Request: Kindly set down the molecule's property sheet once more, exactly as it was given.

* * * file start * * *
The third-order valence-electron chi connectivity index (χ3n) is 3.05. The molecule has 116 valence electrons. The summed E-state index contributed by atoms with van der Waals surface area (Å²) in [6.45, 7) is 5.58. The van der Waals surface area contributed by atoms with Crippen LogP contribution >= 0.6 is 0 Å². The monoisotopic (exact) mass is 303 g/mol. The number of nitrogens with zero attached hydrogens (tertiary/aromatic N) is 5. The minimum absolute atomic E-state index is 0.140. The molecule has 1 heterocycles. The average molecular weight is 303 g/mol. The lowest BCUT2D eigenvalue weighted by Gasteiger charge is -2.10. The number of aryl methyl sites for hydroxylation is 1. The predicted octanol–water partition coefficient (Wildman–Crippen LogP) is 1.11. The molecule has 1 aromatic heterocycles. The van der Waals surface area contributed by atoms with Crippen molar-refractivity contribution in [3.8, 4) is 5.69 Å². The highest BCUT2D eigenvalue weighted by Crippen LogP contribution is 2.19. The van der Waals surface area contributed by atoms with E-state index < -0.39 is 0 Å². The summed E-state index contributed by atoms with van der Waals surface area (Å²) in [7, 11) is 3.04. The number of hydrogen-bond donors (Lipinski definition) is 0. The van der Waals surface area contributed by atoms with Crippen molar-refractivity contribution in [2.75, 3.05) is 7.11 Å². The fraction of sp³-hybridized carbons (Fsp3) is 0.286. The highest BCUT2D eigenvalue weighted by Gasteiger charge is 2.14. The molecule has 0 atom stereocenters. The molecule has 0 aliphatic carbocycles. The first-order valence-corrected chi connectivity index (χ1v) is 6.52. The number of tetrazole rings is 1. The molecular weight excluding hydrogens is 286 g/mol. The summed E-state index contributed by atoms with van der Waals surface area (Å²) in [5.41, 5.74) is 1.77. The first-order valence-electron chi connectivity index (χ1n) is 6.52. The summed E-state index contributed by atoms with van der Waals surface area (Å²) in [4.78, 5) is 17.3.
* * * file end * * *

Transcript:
The third-order valence-electron chi connectivity index (χ3n) is 3.05. The molecule has 116 valence electrons. The summed E-state index contributed by atoms with van der Waals surface area (Å²) in [6.45, 7) is 5.58. The van der Waals surface area contributed by atoms with Crippen LogP contribution >= 0.6 is 0 Å². The monoisotopic (exact) mass is 303 g/mol. The number of nitrogens with zero attached hydrogens (tertiary/aromatic N) is 5. The minimum absolute atomic E-state index is 0.140. The molecule has 1 heterocycles. The average molecular weight is 303 g/mol. The lowest BCUT2D eigenvalue weighted by Gasteiger charge is -2.10. The number of aryl methyl sites for hydroxylation is 1. The predicted octanol–water partition coefficient (Wildman–Crippen LogP) is 1.11. The molecule has 1 aromatic heterocycles. The van der Waals surface area contributed by atoms with Crippen molar-refractivity contribution in [3.8, 4) is 5.69 Å². The highest BCUT2D eigenvalue weighted by Crippen LogP contribution is 2.19. The van der Waals surface area contributed by atoms with E-state index < -0.39 is 0 Å². The summed E-state index contributed by atoms with van der Waals surface area (Å²) in [7, 11) is 3.04. The number of hydrogen-bond donors (Lipinski definition) is 0. The van der Waals surface area contributed by atoms with Crippen molar-refractivity contribution in [2.75, 3.05) is 7.11 Å². The fraction of sp³-hybridized carbons (Fsp3) is 0.286. The highest BCUT2D eigenvalue weighted by Gasteiger charge is 2.14. The molecule has 0 atom stereocenters. The molecule has 0 aliphatic carbocycles. The first-order valence-corrected chi connectivity index (χ1v) is 6.52. The number of tetrazole rings is 1. The molecular weight excluding hydrogens is 286 g/mol. The summed E-state index contributed by atoms with van der Waals surface area (Å²) in [5.41, 5.74) is 1.77. The first-order valence-electron chi connectivity index (χ1n) is 6.52. The summed E-state index contributed by atoms with van der Waals surface area (Å²) in [4.78, 5) is 17.3.